Heavy equipment owners make their living and help sustain our economy with machines that some consider environmentally irresponsible. It’s a harsh judgment that becomes less accurate every day.

When it comes to the environment, it’s tough to escape scrutiny. If you drive a car, consume fossil fuel, electricity or purchase goods that come in a disposable container you’re under the microscope.

Encouraging businesses to be “green” and shoulder financial implications that accompany those efforts can stir emotions.

It is in our best interest to get past the political posturing and rhetoric and address the real issue: How can we meet environmental standards with the least impact to our bottom lines? Restricting work schedules through legislation is short-sighted and at this time (fortunately) unlikely, but a somewhat similar, more business-friendly approach is properly training operators to work more efficiently.

From a strictly dollars-and-cents perspective, safety training pays for itself by reducing accidents and avoiding OSHA fines. Classes on proper operating technique take it a step further: Fuller buckets and faster cycles add up, and over the course of a larger project can shave time off expenses and emissions. Teaching technique also reduces the repair bills that accompany equipment abuse.

Another approach to lowering emissions is retrofitting your machine’s exhaust with an EPA-approved reduction technology. The positives include a smaller investment -- even grant eligible in some cases -- and having a manufacturer warranty. Remember, Texas does not keep lower-tiered engines from working on job sites. Unless this changes, this investment will help clean the air but will not come with any real financial reward.


Replacing or rebuilding an engine to current EPA standards will bring a better ROI and is grant eligible. Assuming your frame, cab and major components have the operating hours left in them, you can significantly extend machine life. Before heading down this road, research the process. Will the new engine fit in the old engine compartment? What other parts need to be updated to transfer power to the rest of your machine?

The next option is replacing the old unit with a new one. Grant money once again can come into play and may surpass the trade-in value. But don’t think that is the only way to practice bottom-line environmentalism.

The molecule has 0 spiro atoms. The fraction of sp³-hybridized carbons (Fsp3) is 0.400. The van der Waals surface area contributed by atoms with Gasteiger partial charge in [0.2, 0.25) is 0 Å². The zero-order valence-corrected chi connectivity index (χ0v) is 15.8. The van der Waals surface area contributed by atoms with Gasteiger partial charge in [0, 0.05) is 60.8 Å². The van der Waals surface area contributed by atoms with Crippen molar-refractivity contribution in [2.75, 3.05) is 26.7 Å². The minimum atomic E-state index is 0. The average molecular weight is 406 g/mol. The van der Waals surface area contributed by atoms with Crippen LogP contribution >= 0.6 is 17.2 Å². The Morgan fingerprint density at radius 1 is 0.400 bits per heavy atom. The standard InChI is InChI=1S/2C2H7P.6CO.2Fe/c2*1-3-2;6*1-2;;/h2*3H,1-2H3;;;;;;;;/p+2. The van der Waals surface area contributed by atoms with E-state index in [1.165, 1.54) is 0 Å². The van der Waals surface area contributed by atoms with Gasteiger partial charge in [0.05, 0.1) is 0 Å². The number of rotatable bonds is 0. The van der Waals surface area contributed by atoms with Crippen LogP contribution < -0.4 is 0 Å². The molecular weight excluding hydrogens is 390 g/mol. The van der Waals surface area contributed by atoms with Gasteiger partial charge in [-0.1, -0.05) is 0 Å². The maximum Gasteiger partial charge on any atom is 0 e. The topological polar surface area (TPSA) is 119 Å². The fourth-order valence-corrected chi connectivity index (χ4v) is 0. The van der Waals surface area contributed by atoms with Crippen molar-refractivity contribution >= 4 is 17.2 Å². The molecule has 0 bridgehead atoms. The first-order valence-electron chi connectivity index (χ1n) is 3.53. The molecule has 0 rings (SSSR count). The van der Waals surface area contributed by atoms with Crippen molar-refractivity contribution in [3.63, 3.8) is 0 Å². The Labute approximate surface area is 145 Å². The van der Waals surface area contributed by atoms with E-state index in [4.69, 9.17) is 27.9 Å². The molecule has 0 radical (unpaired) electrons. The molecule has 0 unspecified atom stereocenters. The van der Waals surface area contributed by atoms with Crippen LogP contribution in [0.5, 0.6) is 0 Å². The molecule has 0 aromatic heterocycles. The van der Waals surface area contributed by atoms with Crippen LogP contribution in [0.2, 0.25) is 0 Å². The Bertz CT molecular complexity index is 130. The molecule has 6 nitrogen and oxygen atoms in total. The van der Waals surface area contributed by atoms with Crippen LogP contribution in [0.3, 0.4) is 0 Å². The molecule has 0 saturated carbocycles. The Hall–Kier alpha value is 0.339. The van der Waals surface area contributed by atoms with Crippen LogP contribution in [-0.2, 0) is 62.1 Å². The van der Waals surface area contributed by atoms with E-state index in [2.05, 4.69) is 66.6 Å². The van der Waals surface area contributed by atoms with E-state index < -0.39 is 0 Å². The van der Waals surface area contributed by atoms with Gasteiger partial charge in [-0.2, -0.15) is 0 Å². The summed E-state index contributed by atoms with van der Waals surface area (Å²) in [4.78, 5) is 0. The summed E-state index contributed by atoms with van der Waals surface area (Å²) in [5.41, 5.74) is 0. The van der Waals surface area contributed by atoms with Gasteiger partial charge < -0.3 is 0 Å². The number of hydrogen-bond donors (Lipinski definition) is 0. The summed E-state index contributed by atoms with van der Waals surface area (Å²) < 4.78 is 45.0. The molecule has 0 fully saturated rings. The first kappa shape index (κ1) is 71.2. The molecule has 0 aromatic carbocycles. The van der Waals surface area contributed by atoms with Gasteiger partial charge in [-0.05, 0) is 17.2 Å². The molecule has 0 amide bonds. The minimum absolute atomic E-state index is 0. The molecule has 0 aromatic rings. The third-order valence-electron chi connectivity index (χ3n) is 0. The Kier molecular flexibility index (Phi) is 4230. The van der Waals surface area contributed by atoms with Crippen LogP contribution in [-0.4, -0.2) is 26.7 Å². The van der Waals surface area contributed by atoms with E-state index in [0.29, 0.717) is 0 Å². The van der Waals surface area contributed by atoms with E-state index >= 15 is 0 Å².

Based on EPA ratings, a certified Tier 3 engine produces less than a third of the emissions of the best performing Tier 0 counterpart. When Tier 4 rated engines hit the market they will produce even less particulates.

Lower maintenance costs at the start of ownership help, but they are an expense with limited control. Cutting fuel consumption is different. Considering that the price of diesel will likely increase in the future, fuel savings are the surest way to make a difference.

When looking at the total cost of ownership, make fuel consumption comparisons a central part of your research. Stack your potential new machine choices against each other and your current unit. Replacing older, high horsepower machines that work a full schedule will bring the most bang for your buck, especially if you keep and maintain the new unit for more than just a few years.

If you download and evaluate files from your unit’s on-board computer system, you can take things even further by addressing excessive idle time and other wasteful or harmful operator practices that currently fly under the equipment supervisor’s radar.

Hybrid heavy equipment is now entering the market. Hybrid cars have largely been an exercise in feel-good technology.

The difference is in the diesel consumed and saved. The construction equipment model works on a large enough volume that a hybrid could be cleaner and cheaper. It will take time to test reliability and see if maintenance costs remain in line with current standards. If the market reaches its comfort level and manufacturers can produce them on a larger scale, hybrid machines could take hold.

The best way for the government and manufacturers of “green” products to encourage environmentalism is by strengthening the bottom line, not taking a bite out of it.

Paul Parker is marketing manager and TERP grant coordinator for ROMCO Equipment Co. in Dallas. He can be reached at 214-819-4101 or pparker@romco.com.